Yesterday the first day of spring, today blizzards in a north-east wind.  Winter hasn’t let go this year: we’ve been stuck with anticyclonic conditions for three weeks, and this has sucked in cold air from Scandinavia.  For a while the weather was crisp, then it turned cold, damp and murky.  Today, an Atlantic weather front pushing in has met that cold air from the north-east and, here on Merseyside, we’ve had heavy, wet snow swept along in blizzard conditions. Not what you expect in late March, least of all in Liverpool.

Yesterday the Guardian, in an article on the unseasonal weather, noted that

One hundred years ago, on the official first day of spring, the Anglo-Welsh poet and naturalist Edward Thomas set off from Clapham Common in London to cycle and walk to the Quantock Hills in Somerset. The record of his journey, called In Pursuit of Spring, became a nature-writing classic, telling of exuberant chiffchaffs and house martins, daffodils and cowslips in full flower and ‘honeysuckle in such profusion as I had never before seen’.  Had Thomas taken the same route today, he might not have seen very much wildlife – and could well have frozen. Mist and fog, rain, a bitter north wind, and temperatures just above freezing are forecast for , the first “official” day of spring.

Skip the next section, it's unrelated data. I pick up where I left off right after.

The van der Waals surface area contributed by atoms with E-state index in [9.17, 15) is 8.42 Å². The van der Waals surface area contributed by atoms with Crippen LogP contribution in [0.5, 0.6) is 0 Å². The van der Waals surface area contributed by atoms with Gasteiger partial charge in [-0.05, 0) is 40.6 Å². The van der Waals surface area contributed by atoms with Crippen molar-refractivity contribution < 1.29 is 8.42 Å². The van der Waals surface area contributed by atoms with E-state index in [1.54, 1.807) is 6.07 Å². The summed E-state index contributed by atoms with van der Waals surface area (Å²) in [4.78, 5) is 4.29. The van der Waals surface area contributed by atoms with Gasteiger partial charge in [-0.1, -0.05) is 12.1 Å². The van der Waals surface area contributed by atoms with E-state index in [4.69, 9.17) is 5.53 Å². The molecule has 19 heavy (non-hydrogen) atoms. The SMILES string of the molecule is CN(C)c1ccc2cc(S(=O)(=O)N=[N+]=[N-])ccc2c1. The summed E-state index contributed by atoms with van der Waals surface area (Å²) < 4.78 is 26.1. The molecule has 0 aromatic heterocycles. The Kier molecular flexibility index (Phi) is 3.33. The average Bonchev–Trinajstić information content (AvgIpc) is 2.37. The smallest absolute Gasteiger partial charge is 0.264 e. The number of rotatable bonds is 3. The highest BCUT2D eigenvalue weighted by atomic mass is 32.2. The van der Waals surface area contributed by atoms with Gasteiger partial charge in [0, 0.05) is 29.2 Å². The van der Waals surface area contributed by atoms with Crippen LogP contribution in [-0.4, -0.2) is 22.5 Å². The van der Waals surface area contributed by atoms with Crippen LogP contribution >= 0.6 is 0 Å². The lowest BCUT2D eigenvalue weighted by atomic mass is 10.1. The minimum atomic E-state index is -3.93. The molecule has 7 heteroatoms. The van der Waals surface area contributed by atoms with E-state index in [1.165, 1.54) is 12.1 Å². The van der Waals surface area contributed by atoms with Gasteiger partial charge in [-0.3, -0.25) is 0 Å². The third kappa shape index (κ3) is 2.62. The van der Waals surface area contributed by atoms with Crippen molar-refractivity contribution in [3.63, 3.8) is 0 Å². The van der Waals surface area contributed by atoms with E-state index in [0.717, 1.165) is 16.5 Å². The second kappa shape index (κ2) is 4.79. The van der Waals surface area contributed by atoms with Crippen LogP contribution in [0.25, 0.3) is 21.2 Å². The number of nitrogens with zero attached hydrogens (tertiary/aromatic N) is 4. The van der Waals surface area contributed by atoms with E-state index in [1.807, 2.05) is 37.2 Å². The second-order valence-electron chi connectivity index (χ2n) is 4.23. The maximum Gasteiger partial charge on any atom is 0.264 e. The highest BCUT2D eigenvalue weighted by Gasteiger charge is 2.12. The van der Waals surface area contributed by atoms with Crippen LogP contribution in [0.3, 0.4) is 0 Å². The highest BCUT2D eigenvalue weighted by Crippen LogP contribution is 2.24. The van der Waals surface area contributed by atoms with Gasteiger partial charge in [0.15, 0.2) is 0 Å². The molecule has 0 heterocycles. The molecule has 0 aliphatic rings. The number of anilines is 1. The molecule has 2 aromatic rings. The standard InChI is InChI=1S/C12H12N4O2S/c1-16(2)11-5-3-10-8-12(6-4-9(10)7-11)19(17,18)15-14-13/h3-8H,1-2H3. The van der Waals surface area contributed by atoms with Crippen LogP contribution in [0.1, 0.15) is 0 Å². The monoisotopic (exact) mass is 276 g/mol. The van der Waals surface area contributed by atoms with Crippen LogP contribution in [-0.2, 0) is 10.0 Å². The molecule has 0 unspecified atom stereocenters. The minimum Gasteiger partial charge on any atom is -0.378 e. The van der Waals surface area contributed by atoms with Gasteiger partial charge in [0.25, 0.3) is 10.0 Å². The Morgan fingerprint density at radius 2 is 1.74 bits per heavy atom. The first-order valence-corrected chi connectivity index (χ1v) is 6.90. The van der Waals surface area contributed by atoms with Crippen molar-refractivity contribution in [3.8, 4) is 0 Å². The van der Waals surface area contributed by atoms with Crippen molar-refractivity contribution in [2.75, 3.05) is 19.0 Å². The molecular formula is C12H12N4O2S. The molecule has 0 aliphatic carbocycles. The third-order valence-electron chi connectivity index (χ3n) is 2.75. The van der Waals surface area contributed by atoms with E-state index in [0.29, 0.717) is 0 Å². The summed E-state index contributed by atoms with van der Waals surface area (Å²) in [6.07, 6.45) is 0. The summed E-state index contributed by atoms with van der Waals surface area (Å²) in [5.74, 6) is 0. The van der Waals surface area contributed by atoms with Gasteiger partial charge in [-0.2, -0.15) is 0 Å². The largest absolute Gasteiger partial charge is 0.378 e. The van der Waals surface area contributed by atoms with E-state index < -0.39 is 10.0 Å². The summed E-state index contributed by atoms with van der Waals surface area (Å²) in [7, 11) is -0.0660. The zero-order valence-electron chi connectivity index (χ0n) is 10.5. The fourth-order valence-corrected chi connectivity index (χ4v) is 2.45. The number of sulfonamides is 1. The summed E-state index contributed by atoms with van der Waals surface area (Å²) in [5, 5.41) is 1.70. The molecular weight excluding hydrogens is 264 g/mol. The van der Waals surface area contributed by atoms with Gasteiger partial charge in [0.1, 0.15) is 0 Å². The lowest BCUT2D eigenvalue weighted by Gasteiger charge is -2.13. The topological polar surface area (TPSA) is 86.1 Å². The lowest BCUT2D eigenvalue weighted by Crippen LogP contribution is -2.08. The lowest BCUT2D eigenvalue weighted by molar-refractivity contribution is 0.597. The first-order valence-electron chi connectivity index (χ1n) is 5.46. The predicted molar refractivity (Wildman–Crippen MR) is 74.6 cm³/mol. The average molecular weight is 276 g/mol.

Certainly not much sign of honeysuckle around these parts, and the daffodils and crocus are only just starting to show.  This time last year it was very different: a heatwave and barbecues in the park. But, as Edward Thomas was well aware, it’s not unusual for winter to hold on through March; he wrote a poem about it:

Now I know that Spring will come again,
Perhaps to-morrow: however late I’ve patience
After this night following on such a day.

While still my temples ached from the cold burning
Of hail and wind, and still the primroses
Torn by the hail were covered up in it,
The sun filled earth and heaven with a great light
And a tenderness, almost warmth, where the hail dripped,
As if the mighty sun wept tears of joy.
But ’twas too late for warmth. The sunset piled
Mountains on mountains of snow and ice in the west:
Somewhere among their folds the wind was lost,
And yet ’twas cold, and though I knew that Spring
Would come again, I knew it had not come,
That it was lost too in those mountains chill.

What did the thrushes know? Rain, snow, sleet, hail,
Had kept them quiet as the primroses.
They had but an hour to sing. On boughs they sang,
On gates, on ground; they sang while they changed perches
And while they fought, if they remembered to fight:
So earnest were they to pack into that hour
Their unwilling hoard of song before the moon
Grew brighter than the clouds. Then ’twas no time
For singing merely. So they could keep off silence